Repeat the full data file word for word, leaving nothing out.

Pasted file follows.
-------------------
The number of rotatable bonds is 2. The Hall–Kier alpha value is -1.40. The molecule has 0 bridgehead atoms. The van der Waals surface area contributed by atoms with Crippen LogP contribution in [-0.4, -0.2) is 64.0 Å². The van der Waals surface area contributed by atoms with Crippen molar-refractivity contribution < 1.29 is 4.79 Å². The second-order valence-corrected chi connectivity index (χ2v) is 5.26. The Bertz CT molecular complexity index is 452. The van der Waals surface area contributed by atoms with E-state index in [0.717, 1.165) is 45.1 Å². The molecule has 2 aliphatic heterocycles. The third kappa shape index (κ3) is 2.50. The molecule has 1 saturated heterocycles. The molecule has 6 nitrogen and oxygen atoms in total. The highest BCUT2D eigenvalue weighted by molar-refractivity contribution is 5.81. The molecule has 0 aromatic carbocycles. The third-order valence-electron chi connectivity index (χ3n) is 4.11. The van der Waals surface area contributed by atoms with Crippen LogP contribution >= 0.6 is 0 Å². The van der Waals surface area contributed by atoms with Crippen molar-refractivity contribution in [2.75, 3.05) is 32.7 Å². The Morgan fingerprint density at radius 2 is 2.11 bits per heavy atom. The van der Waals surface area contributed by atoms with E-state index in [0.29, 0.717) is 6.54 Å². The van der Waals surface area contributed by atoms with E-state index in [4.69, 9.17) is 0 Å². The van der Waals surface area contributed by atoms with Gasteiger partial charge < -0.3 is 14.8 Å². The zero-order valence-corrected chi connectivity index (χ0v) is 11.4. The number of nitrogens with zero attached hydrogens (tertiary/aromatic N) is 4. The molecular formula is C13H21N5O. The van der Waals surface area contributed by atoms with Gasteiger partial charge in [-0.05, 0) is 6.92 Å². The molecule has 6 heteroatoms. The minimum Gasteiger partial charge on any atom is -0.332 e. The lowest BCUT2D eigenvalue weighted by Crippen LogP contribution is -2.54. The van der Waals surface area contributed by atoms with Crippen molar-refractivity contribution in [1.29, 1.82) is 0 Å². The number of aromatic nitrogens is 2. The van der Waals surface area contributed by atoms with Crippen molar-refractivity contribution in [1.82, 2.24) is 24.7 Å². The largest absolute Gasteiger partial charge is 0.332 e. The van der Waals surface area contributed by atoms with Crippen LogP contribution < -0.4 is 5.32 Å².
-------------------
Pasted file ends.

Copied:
The number of rotatable bonds is 2. The Hall–Kier alpha value is -1.40. The molecule has 0 bridgehead atoms. The van der Waals surface area contributed by atoms with Crippen LogP contribution in [-0.4, -0.2) is 64.0 Å². The van der Waals surface area contributed by atoms with Crippen molar-refractivity contribution < 1.29 is 4.79 Å². The second-order valence-corrected chi connectivity index (χ2v) is 5.26. The Bertz CT molecular complexity index is 452. The van der Waals surface area contributed by atoms with E-state index in [0.717, 1.165) is 45.1 Å². The molecule has 2 aliphatic heterocycles. The third kappa shape index (κ3) is 2.50. The molecule has 1 saturated heterocycles. The molecule has 6 nitrogen and oxygen atoms in total. The highest BCUT2D eigenvalue weighted by molar-refractivity contribution is 5.81. The molecule has 0 aromatic carbocycles. The third-order valence-electron chi connectivity index (χ3n) is 4.11. The van der Waals surface area contributed by atoms with Crippen LogP contribution >= 0.6 is 0 Å². The van der Waals surface area contributed by atoms with Crippen molar-refractivity contribution in [2.75, 3.05) is 32.7 Å². The Morgan fingerprint density at radius 2 is 2.11 bits per heavy atom. The van der Waals surface area contributed by atoms with E-state index in [0.29, 0.717) is 6.54 Å². The van der Waals surface area contributed by atoms with E-state index in [4.69, 9.17) is 0 Å². The van der Waals surface area contributed by atoms with Gasteiger partial charge < -0.3 is 14.8 Å². The zero-order valence-corrected chi connectivity index (χ0v) is 11.4. The number of nitrogens with zero attached hydrogens (tertiary/aromatic N) is 4. The molecular formula is C13H21N5O. The van der Waals surface area contributed by atoms with Gasteiger partial charge in [-0.05, 0) is 6.92 Å². The molecule has 6 heteroatoms. The minimum Gasteiger partial charge on any atom is -0.332 e. The lowest BCUT2D eigenvalue weighted by Crippen LogP contribution is -2.54. The van der Waals surface area contributed by atoms with Crippen molar-refractivity contribution in [1.29, 1.82) is 0 Å². The number of aromatic nitrogens is 2. The van der Waals surface area contributed by atoms with Crippen molar-refractivity contribution in [1.82, 2.24) is 24.7 Å². The largest absolute Gasteiger partial charge is 0.332 e. The van der Waals surface area contributed by atoms with Crippen LogP contribution < -0.4 is 5.32 Å².